WAR IN THE GENES by Ralph Salisbury. Cherry Grove Collections, 2006. Paperback, $17.
All of Ralph Salisbury’s books have an anti-war theme, he said, and many are inspired by travel. In this book of poems he creates a lineage that goes all the way back to the invasion and occupation of the New World by the Old World. Traveling in Southern Mexico, Salisbury wrote poems that time-travel from the present to the historic past and forward again to the invasion of Iraq. He will read “enough to indicate the flow” from each section in War in the Genes at 7 pm on April 11 in the Knight Library Browsing Room.
The first poem in the collection, “A Coastal Temple Ruin, 1992,” speaks eloquently to Salisbury’s concerns:
Surf echoing Spanish cannon, or Aztec drums
summoning centuries of slain,
victory-regalia petals proclaim sun
ascendant, while rainbows wing
from nests, to split banana beaks and sing
aeons-extinct sea-verge-ecology ancestries,
clouds, roots, fragrance, fruit
offering survivors of war in the genes more
than invaders took
and defenders gave
their lives trying to save.
In the title of his new book, Salisbury isn’t referring only to his personal genetic history, although writing poetry might come easier to one who is the son of a Cherokee storyteller, singer father and an Irish American mother with a knack for story-telling. The title refers more succinctly to Salisbury as a 17-year-old enlistee in the Army Air Corps during WWII. A self-described “dumb farm kid,” Salisbury intimately understood the deadly violence of the term “firestorm.” As a 20th century warrior, he was trained as machine gunner and flew in B-24 bombers to fire-bomb Tokyo.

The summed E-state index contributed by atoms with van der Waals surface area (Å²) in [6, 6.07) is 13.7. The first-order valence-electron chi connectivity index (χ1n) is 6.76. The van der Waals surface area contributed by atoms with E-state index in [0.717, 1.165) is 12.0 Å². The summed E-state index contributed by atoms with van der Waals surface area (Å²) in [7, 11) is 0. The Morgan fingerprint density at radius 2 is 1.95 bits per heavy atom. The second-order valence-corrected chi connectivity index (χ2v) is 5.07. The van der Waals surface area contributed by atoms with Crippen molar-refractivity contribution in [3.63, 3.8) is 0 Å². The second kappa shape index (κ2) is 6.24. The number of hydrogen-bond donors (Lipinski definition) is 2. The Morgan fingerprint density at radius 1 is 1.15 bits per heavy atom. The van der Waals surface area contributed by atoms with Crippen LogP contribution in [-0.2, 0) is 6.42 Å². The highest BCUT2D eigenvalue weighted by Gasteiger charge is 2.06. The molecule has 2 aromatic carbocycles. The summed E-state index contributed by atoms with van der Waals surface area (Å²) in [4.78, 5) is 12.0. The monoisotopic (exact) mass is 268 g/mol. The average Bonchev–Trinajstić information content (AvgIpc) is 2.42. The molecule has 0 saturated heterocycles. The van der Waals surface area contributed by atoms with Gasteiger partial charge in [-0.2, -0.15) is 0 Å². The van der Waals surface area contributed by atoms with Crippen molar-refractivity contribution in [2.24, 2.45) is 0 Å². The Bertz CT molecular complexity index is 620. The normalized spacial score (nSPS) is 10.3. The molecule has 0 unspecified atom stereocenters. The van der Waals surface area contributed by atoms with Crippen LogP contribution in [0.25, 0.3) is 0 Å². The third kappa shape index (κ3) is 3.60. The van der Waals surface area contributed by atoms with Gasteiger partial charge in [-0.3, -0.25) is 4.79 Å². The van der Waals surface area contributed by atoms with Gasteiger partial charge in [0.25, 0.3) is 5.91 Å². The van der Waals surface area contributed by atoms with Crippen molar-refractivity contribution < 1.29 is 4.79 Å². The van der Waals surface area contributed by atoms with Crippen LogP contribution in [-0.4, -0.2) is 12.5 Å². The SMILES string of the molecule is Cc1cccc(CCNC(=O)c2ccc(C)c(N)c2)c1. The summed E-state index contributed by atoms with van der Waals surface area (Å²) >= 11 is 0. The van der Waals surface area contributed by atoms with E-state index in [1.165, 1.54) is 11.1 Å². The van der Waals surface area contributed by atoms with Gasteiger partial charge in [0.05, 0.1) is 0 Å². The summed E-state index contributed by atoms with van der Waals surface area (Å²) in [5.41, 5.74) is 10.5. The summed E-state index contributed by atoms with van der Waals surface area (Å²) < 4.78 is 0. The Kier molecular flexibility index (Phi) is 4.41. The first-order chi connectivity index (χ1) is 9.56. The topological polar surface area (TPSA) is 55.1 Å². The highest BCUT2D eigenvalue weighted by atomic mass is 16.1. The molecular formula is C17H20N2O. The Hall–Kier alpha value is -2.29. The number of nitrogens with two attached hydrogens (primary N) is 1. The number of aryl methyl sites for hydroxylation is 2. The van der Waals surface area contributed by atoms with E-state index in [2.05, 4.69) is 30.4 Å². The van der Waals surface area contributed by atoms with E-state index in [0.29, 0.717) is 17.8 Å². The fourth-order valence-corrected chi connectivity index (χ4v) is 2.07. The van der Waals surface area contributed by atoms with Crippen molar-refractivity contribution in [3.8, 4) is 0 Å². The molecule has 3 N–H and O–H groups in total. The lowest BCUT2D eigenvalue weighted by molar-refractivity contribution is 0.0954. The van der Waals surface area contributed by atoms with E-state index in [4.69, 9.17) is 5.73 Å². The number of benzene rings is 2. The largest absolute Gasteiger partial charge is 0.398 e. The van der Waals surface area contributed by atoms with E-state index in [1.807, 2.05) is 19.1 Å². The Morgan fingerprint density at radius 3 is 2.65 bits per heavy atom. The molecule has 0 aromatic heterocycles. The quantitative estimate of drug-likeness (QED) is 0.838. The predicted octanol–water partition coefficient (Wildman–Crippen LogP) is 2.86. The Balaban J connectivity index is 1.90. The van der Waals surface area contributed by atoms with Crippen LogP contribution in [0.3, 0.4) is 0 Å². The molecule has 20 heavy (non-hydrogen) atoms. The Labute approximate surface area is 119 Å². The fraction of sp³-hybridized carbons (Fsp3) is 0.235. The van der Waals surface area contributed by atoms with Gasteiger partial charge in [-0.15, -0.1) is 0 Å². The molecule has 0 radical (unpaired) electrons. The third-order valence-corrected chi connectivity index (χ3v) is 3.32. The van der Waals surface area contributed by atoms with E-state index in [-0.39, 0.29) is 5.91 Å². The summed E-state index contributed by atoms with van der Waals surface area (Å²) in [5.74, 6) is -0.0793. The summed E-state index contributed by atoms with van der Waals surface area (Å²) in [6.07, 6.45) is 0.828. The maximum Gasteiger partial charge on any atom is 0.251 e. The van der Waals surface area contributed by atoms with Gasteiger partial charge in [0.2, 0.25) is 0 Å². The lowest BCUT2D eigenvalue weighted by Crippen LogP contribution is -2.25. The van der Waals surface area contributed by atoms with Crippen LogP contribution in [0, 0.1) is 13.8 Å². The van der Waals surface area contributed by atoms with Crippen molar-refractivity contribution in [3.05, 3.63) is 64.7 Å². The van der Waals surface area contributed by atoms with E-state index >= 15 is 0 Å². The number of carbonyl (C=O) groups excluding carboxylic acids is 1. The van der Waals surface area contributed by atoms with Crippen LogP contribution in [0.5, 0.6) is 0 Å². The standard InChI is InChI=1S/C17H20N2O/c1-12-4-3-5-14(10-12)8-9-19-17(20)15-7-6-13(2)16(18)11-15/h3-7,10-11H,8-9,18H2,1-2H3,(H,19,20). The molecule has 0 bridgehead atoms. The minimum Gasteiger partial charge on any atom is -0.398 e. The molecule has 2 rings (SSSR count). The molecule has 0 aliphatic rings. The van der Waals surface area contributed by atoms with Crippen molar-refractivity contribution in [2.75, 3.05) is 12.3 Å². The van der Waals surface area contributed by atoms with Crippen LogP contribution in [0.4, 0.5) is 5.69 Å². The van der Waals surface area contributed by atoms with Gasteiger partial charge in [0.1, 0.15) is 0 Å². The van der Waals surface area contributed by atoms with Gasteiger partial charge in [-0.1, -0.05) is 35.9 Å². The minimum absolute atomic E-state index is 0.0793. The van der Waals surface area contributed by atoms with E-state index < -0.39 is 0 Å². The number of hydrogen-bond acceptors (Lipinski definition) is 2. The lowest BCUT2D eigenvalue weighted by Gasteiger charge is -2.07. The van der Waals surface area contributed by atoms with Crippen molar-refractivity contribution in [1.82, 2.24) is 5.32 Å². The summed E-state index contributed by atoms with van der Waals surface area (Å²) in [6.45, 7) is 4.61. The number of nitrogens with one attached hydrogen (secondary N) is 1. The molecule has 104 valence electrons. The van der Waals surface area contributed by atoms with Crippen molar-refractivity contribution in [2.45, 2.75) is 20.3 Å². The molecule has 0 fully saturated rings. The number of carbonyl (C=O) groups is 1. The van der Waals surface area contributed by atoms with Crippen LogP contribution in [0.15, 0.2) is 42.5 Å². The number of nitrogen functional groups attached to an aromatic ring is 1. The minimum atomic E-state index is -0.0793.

Ironically, during his army years Salisbury was around men who had gone to college, including a middle-weight boxing champ named Harold G. Wells. “They read good books,” Salisbury said, “not just trash.” He learned to love poetry and started writing during his last six months in the service. When the war ended, Salisbury, like thousands of others returning home from the war, enrolled in college on the G.I. Bill, one of the most democratizing educational policies in the country’s history, second only to free public schools in its widespread influence.
His writing teachers at North Iowa State Teachers College encouraged him to transfer to the University of Iowa, where he did his undergraduate and graduate studies “just an hour’s drive” from his family farm. He said he could rest his boots under his mother’s dining table every weekend to decompress from the heady schedule at Iowa, where he studied from 1948-1951 alongside Flannery O’Conner.
“I was a student of Robert Lowell at The Iowa Writer’s Workshop,” he said “Earlier he had gone to prison for refusing to serve [in the military]. I admired him so much.” So when the Air Force tried to get Salisbury to fight in the Korean War, he refused. Instead he went to teach at Texas A&M in College Station, Texas, which was not a haven but a “proving-ground” for the young poet’s ideals of pacifism and racial equality. “I learned to speak to a whole roomful of angry people,” he said, in these days before the civil rights movement. “They wanted to lynch me for being a n***** lover.”
Being professor emeritus of the UO now means he gets a free parking sticker, Salisbury said with characteristic humor. He first came to UO as a visiting writer after Northwest Review published a story and the New Yorker a poem. When he had to choose between Oregon or teaching “within 30 minutes of downtown Manhattan,” Salisbury said he looked at this beautiful place, said yes, and has never regretted the decision. He taught at Oregon from 1960 until his retirement in 1994, and was editor-in-chief of Northwest Review for six years. His work has appeared in numerous magazines, literary journals and anthologies. He has two books of short fiction, including The Last Rattlesnake Throw (University of Oklahoma Press, 1998) and eight books of poetry, including Rainbows of Stone (University of Arizona Press, 2000), an Oregon Book Award finalist.
Salisbury lives in Eugene with his wife, poet and writer Ingrid Wendt, and is the father of three grown children and grandfather to two boys and a girl. He dedicates War in the Genes to Ingrid, his wife of 37 years, a “splendid poet and worker and defender of the human race.”
Native American poet, novelist and critic Paula Gunn Allen writes of her former teacher: “Salisbury writes out of the passion, rage and lyricism that mark the Native American spirit in these blasphemous times. War in the Genes is a testament to five hundred years of occupation. Well done.” I couldn’t say it better myself.